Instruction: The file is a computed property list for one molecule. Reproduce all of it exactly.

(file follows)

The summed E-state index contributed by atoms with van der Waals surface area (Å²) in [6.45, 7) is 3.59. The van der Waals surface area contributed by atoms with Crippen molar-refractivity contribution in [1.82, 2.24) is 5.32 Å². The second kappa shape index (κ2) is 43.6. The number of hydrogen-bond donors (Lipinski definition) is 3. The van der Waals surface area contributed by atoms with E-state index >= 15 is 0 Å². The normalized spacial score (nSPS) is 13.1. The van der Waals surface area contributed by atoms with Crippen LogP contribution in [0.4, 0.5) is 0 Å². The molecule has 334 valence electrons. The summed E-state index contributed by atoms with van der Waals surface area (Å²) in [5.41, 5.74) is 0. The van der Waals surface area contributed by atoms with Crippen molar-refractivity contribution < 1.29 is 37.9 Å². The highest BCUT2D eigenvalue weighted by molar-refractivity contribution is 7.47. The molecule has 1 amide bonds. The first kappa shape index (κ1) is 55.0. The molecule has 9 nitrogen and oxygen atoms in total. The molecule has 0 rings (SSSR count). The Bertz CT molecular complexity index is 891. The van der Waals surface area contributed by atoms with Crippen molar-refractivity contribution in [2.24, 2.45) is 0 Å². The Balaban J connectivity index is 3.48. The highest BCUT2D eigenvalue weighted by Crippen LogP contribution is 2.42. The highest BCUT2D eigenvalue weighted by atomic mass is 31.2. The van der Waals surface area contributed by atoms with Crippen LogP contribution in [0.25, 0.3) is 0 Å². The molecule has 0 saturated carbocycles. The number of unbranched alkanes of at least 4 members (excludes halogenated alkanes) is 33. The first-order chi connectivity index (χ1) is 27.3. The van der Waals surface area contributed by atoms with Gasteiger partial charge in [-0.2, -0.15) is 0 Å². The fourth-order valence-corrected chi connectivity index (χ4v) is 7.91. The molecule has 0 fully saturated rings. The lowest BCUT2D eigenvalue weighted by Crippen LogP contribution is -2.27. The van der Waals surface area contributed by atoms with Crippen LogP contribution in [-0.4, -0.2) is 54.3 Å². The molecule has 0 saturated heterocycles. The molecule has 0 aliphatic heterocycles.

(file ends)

The summed E-state index contributed by atoms with van der Waals surface area (Å²) in [6.45, 7) is 3.59. The van der Waals surface area contributed by atoms with Crippen molar-refractivity contribution in [1.82, 2.24) is 5.32 Å². The second kappa shape index (κ2) is 43.6. The number of hydrogen-bond donors (Lipinski definition) is 3. The van der Waals surface area contributed by atoms with E-state index >= 15 is 0 Å². The normalized spacial score (nSPS) is 13.1. The van der Waals surface area contributed by atoms with Crippen LogP contribution in [0.4, 0.5) is 0 Å². The molecule has 334 valence electrons. The summed E-state index contributed by atoms with van der Waals surface area (Å²) in [5.41, 5.74) is 0. The van der Waals surface area contributed by atoms with Crippen molar-refractivity contribution < 1.29 is 37.9 Å². The highest BCUT2D eigenvalue weighted by molar-refractivity contribution is 7.47. The molecule has 1 amide bonds. The first kappa shape index (κ1) is 55.0. The molecule has 9 nitrogen and oxygen atoms in total. The molecule has 0 rings (SSSR count). The Bertz CT molecular complexity index is 891. The van der Waals surface area contributed by atoms with Crippen molar-refractivity contribution in [2.24, 2.45) is 0 Å². The Balaban J connectivity index is 3.48. The highest BCUT2D eigenvalue weighted by Crippen LogP contribution is 2.42. The highest BCUT2D eigenvalue weighted by atomic mass is 31.2. The van der Waals surface area contributed by atoms with Crippen LogP contribution in [0.25, 0.3) is 0 Å². The molecule has 0 saturated carbocycles. The number of unbranched alkanes of at least 4 members (excludes halogenated alkanes) is 33. The first-order chi connectivity index (χ1) is 27.3. The van der Waals surface area contributed by atoms with Gasteiger partial charge in [-0.2, -0.15) is 0 Å². The fourth-order valence-corrected chi connectivity index (χ4v) is 7.91. The molecule has 0 fully saturated rings. The lowest BCUT2D eigenvalue weighted by Crippen LogP contribution is -2.27. The van der Waals surface area contributed by atoms with Crippen LogP contribution in [-0.4, -0.2) is 54.3 Å². The molecule has 0 saturated heterocycles. The molecule has 0 aliphatic heterocycles.